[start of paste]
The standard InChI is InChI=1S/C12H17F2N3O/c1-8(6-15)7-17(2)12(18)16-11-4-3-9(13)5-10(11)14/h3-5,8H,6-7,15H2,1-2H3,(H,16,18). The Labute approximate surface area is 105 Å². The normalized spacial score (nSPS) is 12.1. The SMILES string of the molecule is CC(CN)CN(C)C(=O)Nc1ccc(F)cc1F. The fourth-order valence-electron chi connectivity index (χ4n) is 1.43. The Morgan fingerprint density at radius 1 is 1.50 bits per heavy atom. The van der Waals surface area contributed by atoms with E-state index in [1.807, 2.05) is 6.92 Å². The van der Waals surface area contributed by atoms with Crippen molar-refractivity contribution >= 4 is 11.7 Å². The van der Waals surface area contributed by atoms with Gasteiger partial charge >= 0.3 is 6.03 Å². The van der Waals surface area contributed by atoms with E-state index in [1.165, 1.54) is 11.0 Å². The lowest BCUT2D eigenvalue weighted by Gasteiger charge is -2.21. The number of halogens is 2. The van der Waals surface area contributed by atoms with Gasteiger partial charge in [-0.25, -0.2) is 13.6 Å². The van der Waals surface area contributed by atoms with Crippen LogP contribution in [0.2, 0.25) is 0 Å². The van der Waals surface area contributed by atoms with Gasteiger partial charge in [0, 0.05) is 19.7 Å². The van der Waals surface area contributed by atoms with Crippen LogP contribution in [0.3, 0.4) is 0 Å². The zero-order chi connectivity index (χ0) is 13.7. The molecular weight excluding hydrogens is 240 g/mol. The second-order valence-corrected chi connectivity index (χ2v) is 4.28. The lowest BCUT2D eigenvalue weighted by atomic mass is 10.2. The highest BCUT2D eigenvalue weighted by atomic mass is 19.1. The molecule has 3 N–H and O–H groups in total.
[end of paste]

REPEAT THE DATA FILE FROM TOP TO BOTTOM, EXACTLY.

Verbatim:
The standard InChI is InChI=1S/C12H17F2N3O/c1-8(6-15)7-17(2)12(18)16-11-4-3-9(13)5-10(11)14/h3-5,8H,6-7,15H2,1-2H3,(H,16,18). The Labute approximate surface area is 105 Å². The normalized spacial score (nSPS) is 12.1. The SMILES string of the molecule is CC(CN)CN(C)C(=O)Nc1ccc(F)cc1F. The fourth-order valence-electron chi connectivity index (χ4n) is 1.43. The Morgan fingerprint density at radius 1 is 1.50 bits per heavy atom. The van der Waals surface area contributed by atoms with E-state index in [1.807, 2.05) is 6.92 Å². The van der Waals surface area contributed by atoms with Crippen molar-refractivity contribution >= 4 is 11.7 Å². The van der Waals surface area contributed by atoms with Gasteiger partial charge >= 0.3 is 6.03 Å². The van der Waals surface area contributed by atoms with E-state index in [1.165, 1.54) is 11.0 Å². The lowest BCUT2D eigenvalue weighted by Gasteiger charge is -2.21. The number of halogens is 2. The van der Waals surface area contributed by atoms with Gasteiger partial charge in [-0.25, -0.2) is 13.6 Å². The van der Waals surface area contributed by atoms with Crippen LogP contribution in [0.2, 0.25) is 0 Å². The van der Waals surface area contributed by atoms with Gasteiger partial charge in [0, 0.05) is 19.7 Å². The van der Waals surface area contributed by atoms with Crippen LogP contribution in [0.3, 0.4) is 0 Å². The zero-order chi connectivity index (χ0) is 13.7. The molecular weight excluding hydrogens is 240 g/mol. The second-order valence-corrected chi connectivity index (χ2v) is 4.28. The lowest BCUT2D eigenvalue weighted by atomic mass is 10.2. The highest BCUT2D eigenvalue weighted by atomic mass is 19.1. The molecule has 3 N–H and O–H groups in total.